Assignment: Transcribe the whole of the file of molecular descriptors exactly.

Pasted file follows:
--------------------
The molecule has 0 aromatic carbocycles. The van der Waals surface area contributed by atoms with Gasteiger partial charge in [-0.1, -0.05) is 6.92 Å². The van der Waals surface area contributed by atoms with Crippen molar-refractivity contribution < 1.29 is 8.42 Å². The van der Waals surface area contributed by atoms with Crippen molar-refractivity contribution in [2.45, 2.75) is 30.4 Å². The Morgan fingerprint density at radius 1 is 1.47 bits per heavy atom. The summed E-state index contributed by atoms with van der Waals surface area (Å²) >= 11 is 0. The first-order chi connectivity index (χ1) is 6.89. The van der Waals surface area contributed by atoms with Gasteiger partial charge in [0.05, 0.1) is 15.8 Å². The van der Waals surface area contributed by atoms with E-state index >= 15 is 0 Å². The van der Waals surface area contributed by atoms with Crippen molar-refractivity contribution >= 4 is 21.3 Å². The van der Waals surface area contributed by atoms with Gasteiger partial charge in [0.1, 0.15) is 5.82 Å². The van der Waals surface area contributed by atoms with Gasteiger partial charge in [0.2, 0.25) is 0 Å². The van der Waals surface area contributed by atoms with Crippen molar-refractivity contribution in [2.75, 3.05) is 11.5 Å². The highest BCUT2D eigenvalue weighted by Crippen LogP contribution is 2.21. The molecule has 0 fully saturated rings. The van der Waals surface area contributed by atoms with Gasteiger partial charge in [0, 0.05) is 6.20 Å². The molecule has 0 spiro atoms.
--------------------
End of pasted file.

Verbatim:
The molecule has 0 aromatic carbocycles. The van der Waals surface area contributed by atoms with Gasteiger partial charge in [-0.1, -0.05) is 6.92 Å². The van der Waals surface area contributed by atoms with Crippen molar-refractivity contribution < 1.29 is 8.42 Å². The van der Waals surface area contributed by atoms with Crippen molar-refractivity contribution in [2.45, 2.75) is 30.4 Å². The Morgan fingerprint density at radius 1 is 1.47 bits per heavy atom. The summed E-state index contributed by atoms with van der Waals surface area (Å²) >= 11 is 0. The first-order chi connectivity index (χ1) is 6.89. The van der Waals surface area contributed by atoms with Gasteiger partial charge in [0.05, 0.1) is 15.8 Å². The van der Waals surface area contributed by atoms with E-state index >= 15 is 0 Å². The van der Waals surface area contributed by atoms with Crippen molar-refractivity contribution >= 4 is 21.3 Å². The van der Waals surface area contributed by atoms with Gasteiger partial charge in [0.1, 0.15) is 5.82 Å². The van der Waals surface area contributed by atoms with Gasteiger partial charge in [0.2, 0.25) is 0 Å². The van der Waals surface area contributed by atoms with Crippen molar-refractivity contribution in [2.75, 3.05) is 11.5 Å². The highest BCUT2D eigenvalue weighted by Crippen LogP contribution is 2.21. The molecule has 0 fully saturated rings. The van der Waals surface area contributed by atoms with Gasteiger partial charge in [0, 0.05) is 6.20 Å². The molecule has 0 spiro atoms.